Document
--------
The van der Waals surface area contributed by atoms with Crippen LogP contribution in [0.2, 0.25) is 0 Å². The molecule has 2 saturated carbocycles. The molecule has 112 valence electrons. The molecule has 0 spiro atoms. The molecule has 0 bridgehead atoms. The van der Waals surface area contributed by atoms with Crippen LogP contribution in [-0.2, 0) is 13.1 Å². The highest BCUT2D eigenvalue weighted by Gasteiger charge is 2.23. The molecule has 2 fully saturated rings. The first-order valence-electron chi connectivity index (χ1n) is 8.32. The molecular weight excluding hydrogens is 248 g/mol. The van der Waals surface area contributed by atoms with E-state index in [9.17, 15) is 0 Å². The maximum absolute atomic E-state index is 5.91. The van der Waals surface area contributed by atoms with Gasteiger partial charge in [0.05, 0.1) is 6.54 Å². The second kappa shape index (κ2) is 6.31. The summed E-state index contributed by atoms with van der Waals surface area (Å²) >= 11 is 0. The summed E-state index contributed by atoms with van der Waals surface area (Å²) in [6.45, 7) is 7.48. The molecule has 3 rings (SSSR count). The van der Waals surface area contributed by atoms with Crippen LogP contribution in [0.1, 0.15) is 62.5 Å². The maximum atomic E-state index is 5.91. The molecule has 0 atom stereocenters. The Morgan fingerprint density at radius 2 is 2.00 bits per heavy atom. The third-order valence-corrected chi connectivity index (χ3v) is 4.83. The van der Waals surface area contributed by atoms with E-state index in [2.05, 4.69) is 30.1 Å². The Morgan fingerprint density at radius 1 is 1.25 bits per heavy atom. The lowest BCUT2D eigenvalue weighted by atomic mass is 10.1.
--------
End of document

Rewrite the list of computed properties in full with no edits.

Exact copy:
The van der Waals surface area contributed by atoms with Crippen LogP contribution in [0.2, 0.25) is 0 Å². The molecule has 2 saturated carbocycles. The molecule has 112 valence electrons. The molecule has 0 spiro atoms. The molecule has 0 bridgehead atoms. The van der Waals surface area contributed by atoms with Crippen LogP contribution in [-0.2, 0) is 13.1 Å². The highest BCUT2D eigenvalue weighted by Gasteiger charge is 2.23. The molecule has 2 fully saturated rings. The first-order valence-electron chi connectivity index (χ1n) is 8.32. The molecular weight excluding hydrogens is 248 g/mol. The van der Waals surface area contributed by atoms with E-state index in [9.17, 15) is 0 Å². The maximum absolute atomic E-state index is 5.91. The van der Waals surface area contributed by atoms with Gasteiger partial charge in [0.05, 0.1) is 6.54 Å². The second kappa shape index (κ2) is 6.31. The summed E-state index contributed by atoms with van der Waals surface area (Å²) >= 11 is 0. The summed E-state index contributed by atoms with van der Waals surface area (Å²) in [6.45, 7) is 7.48. The molecule has 3 rings (SSSR count). The van der Waals surface area contributed by atoms with Crippen LogP contribution in [0.1, 0.15) is 62.5 Å². The maximum atomic E-state index is 5.91. The molecule has 0 atom stereocenters. The Morgan fingerprint density at radius 2 is 2.00 bits per heavy atom. The third-order valence-corrected chi connectivity index (χ3v) is 4.83. The van der Waals surface area contributed by atoms with E-state index in [2.05, 4.69) is 30.1 Å². The Morgan fingerprint density at radius 1 is 1.25 bits per heavy atom. The lowest BCUT2D eigenvalue weighted by atomic mass is 10.1.